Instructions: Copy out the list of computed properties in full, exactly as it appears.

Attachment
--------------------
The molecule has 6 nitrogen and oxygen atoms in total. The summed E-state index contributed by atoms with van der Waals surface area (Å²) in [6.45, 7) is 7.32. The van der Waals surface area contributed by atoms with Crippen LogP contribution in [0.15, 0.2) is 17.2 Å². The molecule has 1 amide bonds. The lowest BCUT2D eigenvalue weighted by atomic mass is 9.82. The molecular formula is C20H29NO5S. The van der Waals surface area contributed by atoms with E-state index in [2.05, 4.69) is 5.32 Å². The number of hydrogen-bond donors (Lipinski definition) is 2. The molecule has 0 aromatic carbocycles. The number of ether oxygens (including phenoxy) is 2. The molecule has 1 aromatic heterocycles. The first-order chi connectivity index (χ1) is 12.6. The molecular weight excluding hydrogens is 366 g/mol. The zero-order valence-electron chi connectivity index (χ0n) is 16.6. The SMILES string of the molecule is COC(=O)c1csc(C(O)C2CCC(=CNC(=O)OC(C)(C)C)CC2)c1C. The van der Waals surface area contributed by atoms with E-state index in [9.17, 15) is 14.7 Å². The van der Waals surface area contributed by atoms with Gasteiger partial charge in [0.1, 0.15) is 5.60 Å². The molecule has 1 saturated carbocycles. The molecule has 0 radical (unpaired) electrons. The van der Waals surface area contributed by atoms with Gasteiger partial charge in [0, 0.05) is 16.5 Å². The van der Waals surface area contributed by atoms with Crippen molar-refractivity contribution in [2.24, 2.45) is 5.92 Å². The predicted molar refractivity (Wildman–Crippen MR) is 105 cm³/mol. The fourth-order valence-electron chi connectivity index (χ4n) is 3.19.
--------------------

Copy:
The molecule has 6 nitrogen and oxygen atoms in total. The summed E-state index contributed by atoms with van der Waals surface area (Å²) in [6.45, 7) is 7.32. The van der Waals surface area contributed by atoms with Crippen LogP contribution in [0.15, 0.2) is 17.2 Å². The molecule has 1 amide bonds. The lowest BCUT2D eigenvalue weighted by atomic mass is 9.82. The molecular formula is C20H29NO5S. The van der Waals surface area contributed by atoms with E-state index in [2.05, 4.69) is 5.32 Å². The number of hydrogen-bond donors (Lipinski definition) is 2. The molecule has 0 aromatic carbocycles. The number of ether oxygens (including phenoxy) is 2. The molecule has 1 aromatic heterocycles. The first-order chi connectivity index (χ1) is 12.6. The molecular weight excluding hydrogens is 366 g/mol. The zero-order valence-electron chi connectivity index (χ0n) is 16.6. The SMILES string of the molecule is COC(=O)c1csc(C(O)C2CCC(=CNC(=O)OC(C)(C)C)CC2)c1C. The van der Waals surface area contributed by atoms with E-state index in [9.17, 15) is 14.7 Å². The van der Waals surface area contributed by atoms with Gasteiger partial charge in [0.1, 0.15) is 5.60 Å². The molecule has 1 saturated carbocycles. The molecule has 0 radical (unpaired) electrons. The van der Waals surface area contributed by atoms with Gasteiger partial charge in [0, 0.05) is 16.5 Å². The van der Waals surface area contributed by atoms with Crippen molar-refractivity contribution in [2.24, 2.45) is 5.92 Å². The predicted molar refractivity (Wildman–Crippen MR) is 105 cm³/mol. The fourth-order valence-electron chi connectivity index (χ4n) is 3.19.